Since then, NASA has decided to address the issue “by the edges”. First, to establish the conditions of the present and the past of Mars, investigating where and when water – an essential component of life – may have flowed there. Then, with the Curiosity jeep, the goal was to detect organic substances – another ingredient required for biology. And now Perseverance (living up to its name, perseverance) goes straight to the point, looking for fossil chemical signs of microbial activity in the Martian past.
For that, he will descend in the Jezero crater, where it is known that water has accumulated in the remote past and that it has the ideal geological characteristics for the possible preservation of ancient signs of life.
The Chinese rover from the Tianwen-1 mission will descend in another region of Mars, Utopia Planitia, previously visited by the American Viking-2.
Investigating the possibilities of life on Mars answer the call of one of the most classic questions to pursue human beings: are we alone in the universe? But, in addition to that, it also addresses practical issues. Something along the lines: what are we ethically allowed to do on the red planet?
It is very different to decide to colonize a lifeless rock or a world with alien biological potential, and finding out if there is or was anything alive there is an essential part of that. Most scientists believe that this cannot be answered definitively without bringing samples from there for study in terrestrial laboratories.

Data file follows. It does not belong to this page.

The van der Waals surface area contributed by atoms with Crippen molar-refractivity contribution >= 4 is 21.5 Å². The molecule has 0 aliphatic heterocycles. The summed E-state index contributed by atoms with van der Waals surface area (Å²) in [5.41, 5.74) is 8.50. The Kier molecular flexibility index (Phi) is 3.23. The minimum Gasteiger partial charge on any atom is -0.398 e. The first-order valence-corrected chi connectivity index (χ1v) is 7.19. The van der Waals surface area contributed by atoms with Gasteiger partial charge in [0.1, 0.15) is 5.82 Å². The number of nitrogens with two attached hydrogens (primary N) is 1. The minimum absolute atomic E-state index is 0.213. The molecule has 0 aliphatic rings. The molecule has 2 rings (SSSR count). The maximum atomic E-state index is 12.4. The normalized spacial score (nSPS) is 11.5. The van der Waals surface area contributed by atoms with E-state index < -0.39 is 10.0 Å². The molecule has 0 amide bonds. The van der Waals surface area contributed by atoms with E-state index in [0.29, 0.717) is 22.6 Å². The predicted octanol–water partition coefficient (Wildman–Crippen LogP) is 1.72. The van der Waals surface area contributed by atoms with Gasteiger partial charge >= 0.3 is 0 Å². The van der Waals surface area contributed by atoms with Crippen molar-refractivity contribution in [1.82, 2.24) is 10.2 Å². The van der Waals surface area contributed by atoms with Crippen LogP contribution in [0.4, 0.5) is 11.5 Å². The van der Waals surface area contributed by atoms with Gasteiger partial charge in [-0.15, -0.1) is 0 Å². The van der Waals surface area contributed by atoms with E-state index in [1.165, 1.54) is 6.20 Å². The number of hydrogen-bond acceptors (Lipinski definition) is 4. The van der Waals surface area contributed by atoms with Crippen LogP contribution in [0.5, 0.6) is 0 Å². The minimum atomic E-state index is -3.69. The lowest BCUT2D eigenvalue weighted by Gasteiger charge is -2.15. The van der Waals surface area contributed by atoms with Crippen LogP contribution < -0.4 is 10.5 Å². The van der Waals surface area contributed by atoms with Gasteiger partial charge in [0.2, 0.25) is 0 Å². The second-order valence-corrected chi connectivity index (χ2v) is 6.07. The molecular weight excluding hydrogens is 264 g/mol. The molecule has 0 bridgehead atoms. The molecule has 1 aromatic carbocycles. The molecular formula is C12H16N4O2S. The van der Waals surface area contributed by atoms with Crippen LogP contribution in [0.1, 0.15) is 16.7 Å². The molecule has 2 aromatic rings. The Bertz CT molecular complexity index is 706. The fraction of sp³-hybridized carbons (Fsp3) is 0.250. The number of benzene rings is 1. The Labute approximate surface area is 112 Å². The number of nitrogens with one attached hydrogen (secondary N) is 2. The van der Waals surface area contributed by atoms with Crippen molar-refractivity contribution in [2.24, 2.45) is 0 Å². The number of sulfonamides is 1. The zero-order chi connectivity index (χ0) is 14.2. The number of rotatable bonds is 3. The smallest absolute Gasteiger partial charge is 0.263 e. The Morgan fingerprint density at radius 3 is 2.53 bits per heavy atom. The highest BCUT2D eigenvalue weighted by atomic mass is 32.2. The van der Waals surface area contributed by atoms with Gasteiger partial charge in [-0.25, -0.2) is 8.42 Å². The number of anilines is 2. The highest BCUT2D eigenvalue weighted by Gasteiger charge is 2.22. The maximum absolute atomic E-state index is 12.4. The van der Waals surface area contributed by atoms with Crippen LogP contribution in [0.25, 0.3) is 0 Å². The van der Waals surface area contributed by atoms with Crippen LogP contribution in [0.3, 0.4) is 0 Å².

In this sense, Perseverance already brings a sample of the future, collecting rocks and storing them in small sealed tubes, for later dispatch back to Earth (by another automated mission, to be conducted in partnership by Americans and Europeans until the end of this decade. ).
The rover also tests technologies intended for potential use in future astronaut suits and even takes an experiment aimed at producing oxygen from atmospheric Martian carbon dioxide. Robots have little use for oxygen, but future Mars inhabitants will need it a lot.
Finally, Perseverance will also promote a “Santos-Dumont / Wright brothers” moment on Mars, with the test of the first drone to fly through the tenuous atmosphere of that world, the Ingenuity mini-helicopter.
Between investigations of the past and testing of technologies for the future, Perseverance seems to be a turning point in the trajectory of Martian exploration. The purely scientific look begins to give way to initiatives more focused on the subsequent arrival of humans on the red planet – to study and, who knows, to live. Tomorrow starts now.